> especially since I am looking at the front and erasing in random
    > places?
    >
    > Any other ideas for a more efficient event queue?
    >


    Your description is somewhat vague. Why can't you delay popping the
    queue until after you've determined that the event was successfully
    handled? Are you handling multiple events concurrently? If you really
    need to put things back into the queue, have you looked at std::deque?

    -Mark
    Mark P, Mar 14, 2007
    #3
  4. brekehan

    Sarath Guest

    On Mar 14, 9:10 am, Mark P <>
    wrote:
    > brekehan wrote:
    > > I am implementing a event messaging system. Basically I do:

    >
    > > ---update cycle---

    >
    > > processing/check for new events
    > > allocate a new event
    > > put it in a std::queue

    >
    > > Dispatch events
    > > make an event equal to std::queue.front()
    > > pop an event from the std::queue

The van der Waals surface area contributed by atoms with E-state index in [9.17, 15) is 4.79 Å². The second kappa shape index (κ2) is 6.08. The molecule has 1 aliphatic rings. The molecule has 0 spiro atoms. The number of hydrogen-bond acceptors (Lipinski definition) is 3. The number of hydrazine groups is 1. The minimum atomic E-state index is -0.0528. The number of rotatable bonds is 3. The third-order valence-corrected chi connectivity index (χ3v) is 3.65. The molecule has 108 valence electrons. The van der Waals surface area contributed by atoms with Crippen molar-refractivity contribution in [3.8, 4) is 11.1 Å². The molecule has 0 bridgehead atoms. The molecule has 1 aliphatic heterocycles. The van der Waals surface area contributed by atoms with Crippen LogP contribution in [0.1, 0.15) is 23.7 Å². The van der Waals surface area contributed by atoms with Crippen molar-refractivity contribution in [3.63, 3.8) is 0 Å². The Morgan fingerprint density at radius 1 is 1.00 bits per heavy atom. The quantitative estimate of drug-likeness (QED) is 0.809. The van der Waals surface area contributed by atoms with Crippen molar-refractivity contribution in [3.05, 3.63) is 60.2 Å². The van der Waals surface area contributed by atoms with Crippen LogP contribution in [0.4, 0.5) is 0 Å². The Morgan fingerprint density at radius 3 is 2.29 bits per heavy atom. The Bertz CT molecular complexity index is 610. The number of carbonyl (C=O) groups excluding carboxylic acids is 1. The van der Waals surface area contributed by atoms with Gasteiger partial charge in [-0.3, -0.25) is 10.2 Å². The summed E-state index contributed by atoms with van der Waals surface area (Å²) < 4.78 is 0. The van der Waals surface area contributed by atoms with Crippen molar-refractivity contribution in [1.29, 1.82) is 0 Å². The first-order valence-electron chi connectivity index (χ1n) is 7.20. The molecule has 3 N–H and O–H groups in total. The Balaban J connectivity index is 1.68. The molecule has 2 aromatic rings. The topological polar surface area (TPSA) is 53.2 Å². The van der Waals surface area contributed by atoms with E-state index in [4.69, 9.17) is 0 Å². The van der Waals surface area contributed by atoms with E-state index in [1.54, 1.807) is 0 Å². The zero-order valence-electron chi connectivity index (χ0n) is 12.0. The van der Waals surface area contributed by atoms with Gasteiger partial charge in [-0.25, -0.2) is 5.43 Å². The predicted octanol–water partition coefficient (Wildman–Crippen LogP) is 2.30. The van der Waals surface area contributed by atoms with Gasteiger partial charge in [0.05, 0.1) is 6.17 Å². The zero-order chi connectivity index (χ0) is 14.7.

> > get its type
    > > send it off to registered handlers

    >
    > > Now problem is that the handler may or may not process it. The handler
    > > will return me a 0 if it was taken care of and a 1 if not. If the
    > > event was not handled I want to leave it to be dispatched again next
    > > update cycle. A std::queue only has a front() function, but no
    > > iterator. So I cannot get the event, decide if I still want it or not,
    > > then go to the next event without getting rid of the first. I cannot
    > > iterate through and choose to erase handled events.